e course

Pests of Cotton :: Major Pests :: Cotton Pink Bollworm


3. Cotton pink bollworm: Pectinophora gossypiella (Gelechiidae: Lepidoptera)

Distribution and status: India, Pakistan, Africa, Australia, Asia. Major pest
Host range: Cotton, bhendi, holly hock and other malvaceous plants
Damage symptoms
The caterpillars feed on flower buds, flowers and bore into bolls. When they bore into flower buds, they feed on developing anther and style and occasionally on ovary. When they are found in flowers, the flowers do not open and give rosette appearance. The young bolls, when attacked, are shed after a few days, but the larger bolls remain on the plant. Locules are damaged and interlocular burrowing can be noticed. Seeds are destroyed and lint gets stained. The aperture through which they make their entry into the boll is closed, and it becomes difficult to differentiate between a healthy and infested boll.

Larva: Varies in general color; young larva white and late instar almost black, brown or green to pale or pink with several dark and light alternating bands running the entire length. Adult: Small moth, brown or dull yellow or olive grey with dark spots on the forewing.


  • Use pheromone trap @ 12/ha to monitor the adult moth activity
  • Collect and destroy the shed fruiting parts at weekly intervals
  • Crush the pink bollworm larvae in the rosette flowers
  • Spray endosulfan 2.0 L /ha in the early stages of square formation.
  • Durign bolling and maturation stage, spray fenpropathrin 30 EC 250-340 ml  or fenpropathrin 10EC 750-1000 ml or triazophos 40 EC 1.5 - 2.0 L or cypermethrin 10 EC 500-700 ml or 25 EC 180-250 ml or phosalone 35 EC 2.0 L or quinalphos 20 AF 1.75 - 2.5 L in 1000 L of water/ha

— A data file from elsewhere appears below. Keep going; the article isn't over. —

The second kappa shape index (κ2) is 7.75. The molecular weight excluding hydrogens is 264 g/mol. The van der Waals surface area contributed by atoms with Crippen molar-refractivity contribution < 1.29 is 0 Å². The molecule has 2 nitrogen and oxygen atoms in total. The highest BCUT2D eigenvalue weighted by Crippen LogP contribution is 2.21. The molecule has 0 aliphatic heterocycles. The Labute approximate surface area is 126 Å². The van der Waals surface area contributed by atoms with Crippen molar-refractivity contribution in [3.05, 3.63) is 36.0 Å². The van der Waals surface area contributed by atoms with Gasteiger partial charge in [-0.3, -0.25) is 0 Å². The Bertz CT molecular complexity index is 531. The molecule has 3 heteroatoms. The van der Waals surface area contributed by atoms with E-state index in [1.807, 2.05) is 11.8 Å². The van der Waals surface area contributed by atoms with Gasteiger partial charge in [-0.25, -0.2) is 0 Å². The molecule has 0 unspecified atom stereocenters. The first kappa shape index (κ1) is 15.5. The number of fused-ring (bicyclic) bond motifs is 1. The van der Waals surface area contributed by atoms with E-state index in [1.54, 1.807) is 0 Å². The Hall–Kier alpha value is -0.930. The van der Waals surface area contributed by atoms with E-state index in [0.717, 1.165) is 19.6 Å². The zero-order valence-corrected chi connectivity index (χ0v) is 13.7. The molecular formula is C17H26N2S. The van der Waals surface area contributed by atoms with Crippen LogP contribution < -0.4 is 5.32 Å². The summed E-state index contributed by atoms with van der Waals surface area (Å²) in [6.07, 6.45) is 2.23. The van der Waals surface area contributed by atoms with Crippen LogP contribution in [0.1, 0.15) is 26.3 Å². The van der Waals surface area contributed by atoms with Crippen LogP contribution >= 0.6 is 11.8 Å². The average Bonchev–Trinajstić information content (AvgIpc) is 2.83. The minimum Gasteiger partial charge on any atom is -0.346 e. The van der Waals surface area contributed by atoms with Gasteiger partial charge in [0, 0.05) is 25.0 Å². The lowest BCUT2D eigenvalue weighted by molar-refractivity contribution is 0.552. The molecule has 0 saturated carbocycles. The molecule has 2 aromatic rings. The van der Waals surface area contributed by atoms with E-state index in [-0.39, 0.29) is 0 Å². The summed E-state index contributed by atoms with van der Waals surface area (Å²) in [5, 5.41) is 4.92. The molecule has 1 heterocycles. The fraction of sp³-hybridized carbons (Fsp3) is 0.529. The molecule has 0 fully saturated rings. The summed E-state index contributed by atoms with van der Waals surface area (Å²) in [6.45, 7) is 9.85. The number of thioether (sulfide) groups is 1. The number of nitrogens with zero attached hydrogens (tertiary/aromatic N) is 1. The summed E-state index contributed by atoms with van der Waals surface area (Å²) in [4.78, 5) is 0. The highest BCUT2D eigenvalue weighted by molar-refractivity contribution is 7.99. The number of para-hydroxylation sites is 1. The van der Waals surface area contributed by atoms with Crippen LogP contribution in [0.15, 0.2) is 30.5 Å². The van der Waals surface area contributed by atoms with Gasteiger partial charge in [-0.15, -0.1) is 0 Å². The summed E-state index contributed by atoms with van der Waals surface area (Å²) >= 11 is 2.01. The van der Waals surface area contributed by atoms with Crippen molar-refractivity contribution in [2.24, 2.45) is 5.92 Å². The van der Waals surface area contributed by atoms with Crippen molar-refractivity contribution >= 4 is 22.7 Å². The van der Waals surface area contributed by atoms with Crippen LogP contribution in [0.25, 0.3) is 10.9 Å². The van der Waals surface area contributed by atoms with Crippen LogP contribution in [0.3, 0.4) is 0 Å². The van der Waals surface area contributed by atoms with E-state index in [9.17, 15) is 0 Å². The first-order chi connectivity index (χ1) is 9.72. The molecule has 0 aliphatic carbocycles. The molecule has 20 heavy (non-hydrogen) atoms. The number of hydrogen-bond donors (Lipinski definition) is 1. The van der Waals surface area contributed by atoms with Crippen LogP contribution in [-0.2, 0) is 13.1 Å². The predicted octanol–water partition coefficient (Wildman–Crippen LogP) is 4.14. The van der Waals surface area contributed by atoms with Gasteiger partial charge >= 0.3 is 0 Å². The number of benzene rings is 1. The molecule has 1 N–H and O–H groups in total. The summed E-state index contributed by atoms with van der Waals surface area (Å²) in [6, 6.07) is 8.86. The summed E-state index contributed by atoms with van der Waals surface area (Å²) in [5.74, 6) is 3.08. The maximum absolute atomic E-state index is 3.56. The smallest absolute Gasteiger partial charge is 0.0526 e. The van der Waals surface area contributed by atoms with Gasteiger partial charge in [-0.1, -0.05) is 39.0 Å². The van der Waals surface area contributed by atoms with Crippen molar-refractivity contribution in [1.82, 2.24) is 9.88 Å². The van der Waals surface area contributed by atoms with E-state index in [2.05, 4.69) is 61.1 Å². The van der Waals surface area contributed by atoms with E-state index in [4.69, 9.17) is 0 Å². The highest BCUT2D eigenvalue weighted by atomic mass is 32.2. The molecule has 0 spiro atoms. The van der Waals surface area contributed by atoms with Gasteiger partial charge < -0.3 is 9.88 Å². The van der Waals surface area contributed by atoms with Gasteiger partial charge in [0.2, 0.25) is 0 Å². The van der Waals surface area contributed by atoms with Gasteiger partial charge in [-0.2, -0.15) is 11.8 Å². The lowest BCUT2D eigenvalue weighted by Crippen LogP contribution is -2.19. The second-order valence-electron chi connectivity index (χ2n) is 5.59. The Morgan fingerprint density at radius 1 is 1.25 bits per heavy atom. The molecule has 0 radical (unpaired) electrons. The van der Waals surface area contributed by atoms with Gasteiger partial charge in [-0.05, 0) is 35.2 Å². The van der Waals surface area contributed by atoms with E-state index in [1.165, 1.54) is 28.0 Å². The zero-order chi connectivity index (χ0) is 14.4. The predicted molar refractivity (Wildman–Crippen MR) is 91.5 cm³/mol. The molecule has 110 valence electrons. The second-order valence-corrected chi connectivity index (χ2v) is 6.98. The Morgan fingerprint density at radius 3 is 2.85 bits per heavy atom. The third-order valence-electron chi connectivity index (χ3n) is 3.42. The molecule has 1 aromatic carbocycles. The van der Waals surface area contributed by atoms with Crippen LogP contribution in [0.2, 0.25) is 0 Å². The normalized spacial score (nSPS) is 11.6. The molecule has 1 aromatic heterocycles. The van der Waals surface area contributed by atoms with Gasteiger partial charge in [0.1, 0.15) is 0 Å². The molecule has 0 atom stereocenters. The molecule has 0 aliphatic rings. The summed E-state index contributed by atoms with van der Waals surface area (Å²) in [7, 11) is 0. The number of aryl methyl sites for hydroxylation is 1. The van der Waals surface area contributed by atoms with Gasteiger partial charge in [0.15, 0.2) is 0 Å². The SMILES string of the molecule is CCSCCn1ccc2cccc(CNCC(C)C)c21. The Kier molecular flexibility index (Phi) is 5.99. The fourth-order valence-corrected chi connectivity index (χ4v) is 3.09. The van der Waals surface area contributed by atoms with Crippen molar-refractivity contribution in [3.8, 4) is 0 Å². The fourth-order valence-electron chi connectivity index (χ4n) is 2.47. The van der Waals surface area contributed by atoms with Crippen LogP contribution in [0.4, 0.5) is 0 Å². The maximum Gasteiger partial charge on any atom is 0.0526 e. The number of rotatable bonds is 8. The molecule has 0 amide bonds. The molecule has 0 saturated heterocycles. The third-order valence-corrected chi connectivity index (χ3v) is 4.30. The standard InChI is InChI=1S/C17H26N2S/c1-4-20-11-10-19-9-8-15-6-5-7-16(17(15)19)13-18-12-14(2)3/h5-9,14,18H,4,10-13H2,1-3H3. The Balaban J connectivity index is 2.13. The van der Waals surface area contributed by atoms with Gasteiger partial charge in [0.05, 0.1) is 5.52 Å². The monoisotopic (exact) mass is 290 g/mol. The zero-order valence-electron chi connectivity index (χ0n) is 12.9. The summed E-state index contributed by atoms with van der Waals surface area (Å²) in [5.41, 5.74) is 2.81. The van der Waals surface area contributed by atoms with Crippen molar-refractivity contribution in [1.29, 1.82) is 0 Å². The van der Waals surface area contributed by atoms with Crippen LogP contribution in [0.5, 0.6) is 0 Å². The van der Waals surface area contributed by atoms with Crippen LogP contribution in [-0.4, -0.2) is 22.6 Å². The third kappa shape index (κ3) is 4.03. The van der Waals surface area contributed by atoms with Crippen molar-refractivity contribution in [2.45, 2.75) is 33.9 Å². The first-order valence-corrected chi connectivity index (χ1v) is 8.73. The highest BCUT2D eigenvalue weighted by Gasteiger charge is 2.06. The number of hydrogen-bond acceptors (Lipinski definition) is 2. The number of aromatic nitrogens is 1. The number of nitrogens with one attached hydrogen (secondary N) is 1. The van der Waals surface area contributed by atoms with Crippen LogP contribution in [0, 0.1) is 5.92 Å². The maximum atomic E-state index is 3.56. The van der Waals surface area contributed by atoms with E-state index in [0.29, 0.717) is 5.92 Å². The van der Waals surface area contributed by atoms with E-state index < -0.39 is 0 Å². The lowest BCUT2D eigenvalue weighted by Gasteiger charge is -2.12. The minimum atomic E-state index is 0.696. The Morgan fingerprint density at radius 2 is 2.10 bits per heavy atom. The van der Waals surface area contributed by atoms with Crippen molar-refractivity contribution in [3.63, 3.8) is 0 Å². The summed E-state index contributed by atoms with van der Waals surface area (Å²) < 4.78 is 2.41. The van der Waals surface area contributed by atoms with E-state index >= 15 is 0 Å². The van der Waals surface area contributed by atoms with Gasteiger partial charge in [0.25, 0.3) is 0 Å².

• Spray triazophos 40 EC 2.0 L and endosulfan 35 EC 2.0 L in alternation even after 100 DAS in problem areas.

Integrated pest management of cotton pests

    • Remove cotton crop and dispose off the crop residues as soon as harvest is over. 
    • Avoid staking of stalks in the field. 
    • Avoid ratoon and double cotton crop. 
    • Adopt proper crop rotation. Use optimum irrigation and fertilizers. 
    • Synchronize the sowing time in the villages and complete the sowing within 10 to 15 days. 
    • Grow one variety throughout the village as far as possible. 
    • Avoid other malvaceous crops in the vicinity of cotton crop. 
    • Timely earthing up and other agronomic practices should be done. 
    • Hand pick and burn periodically egg masses, visible larvae, affected and shed squares, flowers and bolls and squash pink bollworm in the rosettes. 
    • Use locally fabricated light traps (modified Robinson type) with 125 Watt mercury lamps to determine the prevalence of pests and their population fluctuation. 
    • The magnitude of the activity of the moths of the cotton pink bollworm, the cutworm (Spodoptera litura) and the American bollworm can be assessed by setting up the species-specific sex pheromone trap each at the rate of 12 per ha. 
    • Apply chemical insecticides only when it is absolutely necessary and when pest population damage crosses ETL. 
    • Intercropping with pulses viz., cowpea, greengram, blackgram and soybean reduce the population of sucking pests of cotton, viz., aphid and leaf hopper. Also, the bollworm incidence is low. Besides, the highest activity of natural enemies viz., spiders and predatory lady bird beetles are significant. 
    • Grow resistant cultivars like G 27, LD 135, Lohit, Abadhita, MCU 7, Sujata, Digvijay, Sanguineum